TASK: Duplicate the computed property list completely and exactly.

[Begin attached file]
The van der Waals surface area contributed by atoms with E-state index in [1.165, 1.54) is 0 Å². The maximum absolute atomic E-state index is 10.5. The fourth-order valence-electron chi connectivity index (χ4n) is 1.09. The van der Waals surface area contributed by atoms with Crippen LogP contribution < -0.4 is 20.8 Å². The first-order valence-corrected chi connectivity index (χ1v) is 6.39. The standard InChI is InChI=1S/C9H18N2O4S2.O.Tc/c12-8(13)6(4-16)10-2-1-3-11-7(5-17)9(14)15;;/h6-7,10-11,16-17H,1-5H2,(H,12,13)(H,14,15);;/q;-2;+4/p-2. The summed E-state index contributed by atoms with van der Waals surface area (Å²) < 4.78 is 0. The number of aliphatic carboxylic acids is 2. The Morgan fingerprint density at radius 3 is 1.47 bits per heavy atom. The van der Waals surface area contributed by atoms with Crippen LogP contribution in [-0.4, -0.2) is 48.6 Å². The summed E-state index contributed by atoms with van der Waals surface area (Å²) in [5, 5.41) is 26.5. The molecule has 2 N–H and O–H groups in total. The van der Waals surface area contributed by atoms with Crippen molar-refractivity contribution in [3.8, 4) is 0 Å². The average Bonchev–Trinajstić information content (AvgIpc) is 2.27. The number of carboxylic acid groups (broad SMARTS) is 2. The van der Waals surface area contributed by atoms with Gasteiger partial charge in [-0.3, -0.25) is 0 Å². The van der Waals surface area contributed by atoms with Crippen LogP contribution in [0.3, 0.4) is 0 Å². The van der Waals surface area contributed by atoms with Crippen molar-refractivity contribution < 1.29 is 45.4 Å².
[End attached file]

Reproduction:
The van der Waals surface area contributed by atoms with E-state index in [1.165, 1.54) is 0 Å². The maximum absolute atomic E-state index is 10.5. The fourth-order valence-electron chi connectivity index (χ4n) is 1.09. The van der Waals surface area contributed by atoms with Crippen LogP contribution < -0.4 is 20.8 Å². The first-order valence-corrected chi connectivity index (χ1v) is 6.39. The standard InChI is InChI=1S/C9H18N2O4S2.O.Tc/c12-8(13)6(4-16)10-2-1-3-11-7(5-17)9(14)15;;/h6-7,10-11,16-17H,1-5H2,(H,12,13)(H,14,15);;/q;-2;+4/p-2. The summed E-state index contributed by atoms with van der Waals surface area (Å²) < 4.78 is 0. The number of aliphatic carboxylic acids is 2. The Morgan fingerprint density at radius 3 is 1.47 bits per heavy atom. The van der Waals surface area contributed by atoms with Crippen LogP contribution in [-0.4, -0.2) is 48.6 Å². The summed E-state index contributed by atoms with van der Waals surface area (Å²) in [5, 5.41) is 26.5. The molecule has 2 N–H and O–H groups in total. The van der Waals surface area contributed by atoms with Crippen molar-refractivity contribution in [3.8, 4) is 0 Å². The average Bonchev–Trinajstić information content (AvgIpc) is 2.27. The number of carboxylic acid groups (broad SMARTS) is 2. The van der Waals surface area contributed by atoms with Gasteiger partial charge in [-0.3, -0.25) is 0 Å². The van der Waals surface area contributed by atoms with Crippen LogP contribution in [0.3, 0.4) is 0 Å². The van der Waals surface area contributed by atoms with Crippen molar-refractivity contribution < 1.29 is 45.4 Å².